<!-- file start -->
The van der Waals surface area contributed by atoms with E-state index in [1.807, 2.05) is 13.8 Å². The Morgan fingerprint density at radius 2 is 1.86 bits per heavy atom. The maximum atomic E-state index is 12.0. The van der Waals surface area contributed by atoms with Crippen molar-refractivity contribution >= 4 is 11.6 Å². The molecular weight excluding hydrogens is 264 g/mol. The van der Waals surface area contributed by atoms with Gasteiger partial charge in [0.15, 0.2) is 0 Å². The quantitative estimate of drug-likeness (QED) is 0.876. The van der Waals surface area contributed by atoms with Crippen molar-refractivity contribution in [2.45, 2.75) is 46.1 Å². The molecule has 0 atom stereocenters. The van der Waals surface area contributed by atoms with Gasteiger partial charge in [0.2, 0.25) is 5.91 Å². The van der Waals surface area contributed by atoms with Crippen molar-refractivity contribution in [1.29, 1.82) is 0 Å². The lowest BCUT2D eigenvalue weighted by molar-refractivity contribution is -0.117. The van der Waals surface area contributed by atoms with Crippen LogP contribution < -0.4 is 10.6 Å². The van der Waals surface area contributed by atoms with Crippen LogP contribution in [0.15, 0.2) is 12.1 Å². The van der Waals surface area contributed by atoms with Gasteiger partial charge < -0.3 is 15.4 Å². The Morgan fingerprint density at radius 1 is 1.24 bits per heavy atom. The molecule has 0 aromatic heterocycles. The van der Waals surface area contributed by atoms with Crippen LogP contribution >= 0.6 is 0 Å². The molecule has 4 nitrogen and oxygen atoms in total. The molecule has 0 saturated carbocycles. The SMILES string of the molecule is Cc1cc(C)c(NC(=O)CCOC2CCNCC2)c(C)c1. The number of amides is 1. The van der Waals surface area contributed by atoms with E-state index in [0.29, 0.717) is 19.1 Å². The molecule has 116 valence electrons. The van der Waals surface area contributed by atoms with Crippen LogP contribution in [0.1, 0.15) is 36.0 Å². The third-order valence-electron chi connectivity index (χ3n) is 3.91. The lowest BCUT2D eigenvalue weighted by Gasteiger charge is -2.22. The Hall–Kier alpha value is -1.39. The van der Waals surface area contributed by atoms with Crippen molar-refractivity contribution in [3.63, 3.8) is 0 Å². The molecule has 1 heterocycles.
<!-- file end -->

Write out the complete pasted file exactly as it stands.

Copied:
The van der Waals surface area contributed by atoms with E-state index in [1.807, 2.05) is 13.8 Å². The Morgan fingerprint density at radius 2 is 1.86 bits per heavy atom. The maximum atomic E-state index is 12.0. The van der Waals surface area contributed by atoms with Crippen molar-refractivity contribution >= 4 is 11.6 Å². The molecular weight excluding hydrogens is 264 g/mol. The van der Waals surface area contributed by atoms with Gasteiger partial charge in [0.15, 0.2) is 0 Å². The quantitative estimate of drug-likeness (QED) is 0.876. The van der Waals surface area contributed by atoms with Crippen molar-refractivity contribution in [2.45, 2.75) is 46.1 Å². The molecule has 0 atom stereocenters. The van der Waals surface area contributed by atoms with Gasteiger partial charge in [0.2, 0.25) is 5.91 Å². The van der Waals surface area contributed by atoms with Crippen molar-refractivity contribution in [1.29, 1.82) is 0 Å². The lowest BCUT2D eigenvalue weighted by molar-refractivity contribution is -0.117. The van der Waals surface area contributed by atoms with Crippen LogP contribution < -0.4 is 10.6 Å². The van der Waals surface area contributed by atoms with Crippen LogP contribution in [0.15, 0.2) is 12.1 Å². The van der Waals surface area contributed by atoms with Gasteiger partial charge < -0.3 is 15.4 Å². The Morgan fingerprint density at radius 1 is 1.24 bits per heavy atom. The molecule has 0 aromatic heterocycles. The van der Waals surface area contributed by atoms with Crippen LogP contribution >= 0.6 is 0 Å². The molecule has 4 nitrogen and oxygen atoms in total. The molecule has 0 saturated carbocycles. The SMILES string of the molecule is Cc1cc(C)c(NC(=O)CCOC2CCNCC2)c(C)c1. The number of amides is 1. The van der Waals surface area contributed by atoms with E-state index in [0.29, 0.717) is 19.1 Å². The molecule has 116 valence electrons. The van der Waals surface area contributed by atoms with Crippen LogP contribution in [0.1, 0.15) is 36.0 Å². The third-order valence-electron chi connectivity index (χ3n) is 3.91. The lowest BCUT2D eigenvalue weighted by Gasteiger charge is -2.22. The Hall–Kier alpha value is -1.39. The van der Waals surface area contributed by atoms with Crippen molar-refractivity contribution in [3.63, 3.8) is 0 Å². The molecule has 1 heterocycles.